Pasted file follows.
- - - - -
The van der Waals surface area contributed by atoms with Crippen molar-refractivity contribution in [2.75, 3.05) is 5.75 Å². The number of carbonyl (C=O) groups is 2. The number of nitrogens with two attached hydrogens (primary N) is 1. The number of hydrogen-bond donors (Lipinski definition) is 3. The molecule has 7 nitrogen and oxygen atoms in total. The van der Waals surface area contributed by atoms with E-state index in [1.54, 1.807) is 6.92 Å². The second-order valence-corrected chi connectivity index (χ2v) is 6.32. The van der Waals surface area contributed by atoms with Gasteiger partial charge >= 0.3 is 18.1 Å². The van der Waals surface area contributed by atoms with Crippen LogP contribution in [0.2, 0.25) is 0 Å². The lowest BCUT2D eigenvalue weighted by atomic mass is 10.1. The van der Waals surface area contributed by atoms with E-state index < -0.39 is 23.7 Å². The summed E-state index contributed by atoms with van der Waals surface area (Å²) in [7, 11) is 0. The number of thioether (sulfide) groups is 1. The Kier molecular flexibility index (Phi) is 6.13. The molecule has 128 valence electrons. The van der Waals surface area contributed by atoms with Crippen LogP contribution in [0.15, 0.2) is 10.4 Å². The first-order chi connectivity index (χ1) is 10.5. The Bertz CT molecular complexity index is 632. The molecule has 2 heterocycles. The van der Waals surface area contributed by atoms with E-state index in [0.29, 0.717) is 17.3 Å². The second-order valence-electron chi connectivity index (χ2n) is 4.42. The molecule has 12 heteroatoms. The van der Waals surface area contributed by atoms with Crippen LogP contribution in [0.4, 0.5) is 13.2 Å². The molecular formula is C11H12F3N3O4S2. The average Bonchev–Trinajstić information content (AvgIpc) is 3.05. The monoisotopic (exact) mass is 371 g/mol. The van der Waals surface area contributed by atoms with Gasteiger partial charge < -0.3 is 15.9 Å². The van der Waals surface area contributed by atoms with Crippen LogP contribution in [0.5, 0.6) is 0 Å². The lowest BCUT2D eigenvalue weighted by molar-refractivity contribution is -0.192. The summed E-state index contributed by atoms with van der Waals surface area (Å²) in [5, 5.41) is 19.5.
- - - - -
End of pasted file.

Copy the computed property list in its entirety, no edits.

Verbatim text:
The van der Waals surface area contributed by atoms with Crippen molar-refractivity contribution in [2.75, 3.05) is 5.75 Å². The number of carbonyl (C=O) groups is 2. The number of nitrogens with two attached hydrogens (primary N) is 1. The number of hydrogen-bond donors (Lipinski definition) is 3. The molecule has 7 nitrogen and oxygen atoms in total. The van der Waals surface area contributed by atoms with E-state index in [1.54, 1.807) is 6.92 Å². The second-order valence-corrected chi connectivity index (χ2v) is 6.32. The van der Waals surface area contributed by atoms with Gasteiger partial charge >= 0.3 is 18.1 Å². The van der Waals surface area contributed by atoms with Crippen LogP contribution in [0.2, 0.25) is 0 Å². The lowest BCUT2D eigenvalue weighted by atomic mass is 10.1. The van der Waals surface area contributed by atoms with E-state index < -0.39 is 23.7 Å². The summed E-state index contributed by atoms with van der Waals surface area (Å²) in [7, 11) is 0. The number of thioether (sulfide) groups is 1. The Kier molecular flexibility index (Phi) is 6.13. The molecule has 128 valence electrons. The van der Waals surface area contributed by atoms with Crippen LogP contribution in [0.15, 0.2) is 10.4 Å². The first-order chi connectivity index (χ1) is 10.5. The Bertz CT molecular complexity index is 632. The molecule has 2 heterocycles. The van der Waals surface area contributed by atoms with E-state index in [0.29, 0.717) is 17.3 Å². The second-order valence-electron chi connectivity index (χ2n) is 4.42. The molecule has 12 heteroatoms. The van der Waals surface area contributed by atoms with Crippen LogP contribution in [0.4, 0.5) is 13.2 Å². The molecular formula is C11H12F3N3O4S2. The average Bonchev–Trinajstić information content (AvgIpc) is 3.05. The monoisotopic (exact) mass is 371 g/mol. The van der Waals surface area contributed by atoms with Gasteiger partial charge < -0.3 is 15.9 Å². The van der Waals surface area contributed by atoms with Crippen LogP contribution in [0.5, 0.6) is 0 Å². The lowest BCUT2D eigenvalue weighted by molar-refractivity contribution is -0.192. The summed E-state index contributed by atoms with van der Waals surface area (Å²) in [5, 5.41) is 19.5.